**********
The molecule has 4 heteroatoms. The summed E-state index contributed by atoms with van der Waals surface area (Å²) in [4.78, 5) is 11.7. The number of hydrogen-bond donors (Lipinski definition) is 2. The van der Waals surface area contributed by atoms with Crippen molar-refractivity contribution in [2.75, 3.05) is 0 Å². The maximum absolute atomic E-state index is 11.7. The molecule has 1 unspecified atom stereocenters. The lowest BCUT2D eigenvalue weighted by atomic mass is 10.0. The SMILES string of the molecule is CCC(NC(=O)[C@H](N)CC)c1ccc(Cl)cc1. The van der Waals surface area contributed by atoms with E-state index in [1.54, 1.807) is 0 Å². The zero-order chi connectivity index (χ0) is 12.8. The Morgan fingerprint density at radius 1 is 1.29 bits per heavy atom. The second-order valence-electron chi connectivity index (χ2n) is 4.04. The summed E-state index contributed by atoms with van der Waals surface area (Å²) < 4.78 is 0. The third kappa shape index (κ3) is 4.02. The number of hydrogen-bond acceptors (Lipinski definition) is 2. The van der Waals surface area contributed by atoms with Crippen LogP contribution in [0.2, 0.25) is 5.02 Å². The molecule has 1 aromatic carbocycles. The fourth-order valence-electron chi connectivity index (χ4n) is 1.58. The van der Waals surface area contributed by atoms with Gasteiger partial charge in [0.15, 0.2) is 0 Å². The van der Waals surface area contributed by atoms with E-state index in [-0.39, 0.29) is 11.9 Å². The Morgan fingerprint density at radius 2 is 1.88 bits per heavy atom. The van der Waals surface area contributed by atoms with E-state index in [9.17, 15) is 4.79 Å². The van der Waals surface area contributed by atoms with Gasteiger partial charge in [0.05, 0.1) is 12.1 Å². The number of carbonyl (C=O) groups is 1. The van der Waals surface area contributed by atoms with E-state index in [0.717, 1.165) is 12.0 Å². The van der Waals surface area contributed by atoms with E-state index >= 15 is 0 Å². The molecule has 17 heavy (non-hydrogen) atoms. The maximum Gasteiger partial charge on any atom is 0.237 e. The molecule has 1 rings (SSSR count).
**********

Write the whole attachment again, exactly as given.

The molecule has 4 heteroatoms. The summed E-state index contributed by atoms with van der Waals surface area (Å²) in [4.78, 5) is 11.7. The number of hydrogen-bond donors (Lipinski definition) is 2. The van der Waals surface area contributed by atoms with Crippen molar-refractivity contribution in [2.75, 3.05) is 0 Å². The maximum absolute atomic E-state index is 11.7. The molecule has 1 unspecified atom stereocenters. The lowest BCUT2D eigenvalue weighted by atomic mass is 10.0. The SMILES string of the molecule is CCC(NC(=O)[C@H](N)CC)c1ccc(Cl)cc1. The van der Waals surface area contributed by atoms with E-state index in [1.54, 1.807) is 0 Å². The zero-order chi connectivity index (χ0) is 12.8. The Morgan fingerprint density at radius 1 is 1.29 bits per heavy atom. The second-order valence-electron chi connectivity index (χ2n) is 4.04. The summed E-state index contributed by atoms with van der Waals surface area (Å²) < 4.78 is 0. The third kappa shape index (κ3) is 4.02. The number of hydrogen-bond acceptors (Lipinski definition) is 2. The van der Waals surface area contributed by atoms with Crippen LogP contribution in [0.2, 0.25) is 5.02 Å². The molecule has 1 aromatic carbocycles. The fourth-order valence-electron chi connectivity index (χ4n) is 1.58. The van der Waals surface area contributed by atoms with Gasteiger partial charge in [0.15, 0.2) is 0 Å². The van der Waals surface area contributed by atoms with E-state index in [-0.39, 0.29) is 11.9 Å². The Morgan fingerprint density at radius 2 is 1.88 bits per heavy atom. The van der Waals surface area contributed by atoms with E-state index in [9.17, 15) is 4.79 Å². The van der Waals surface area contributed by atoms with Gasteiger partial charge in [0.05, 0.1) is 12.1 Å². The number of carbonyl (C=O) groups is 1. The van der Waals surface area contributed by atoms with E-state index in [0.717, 1.165) is 12.0 Å². The van der Waals surface area contributed by atoms with E-state index >= 15 is 0 Å². The molecule has 17 heavy (non-hydrogen) atoms. The maximum Gasteiger partial charge on any atom is 0.237 e. The molecule has 1 rings (SSSR count).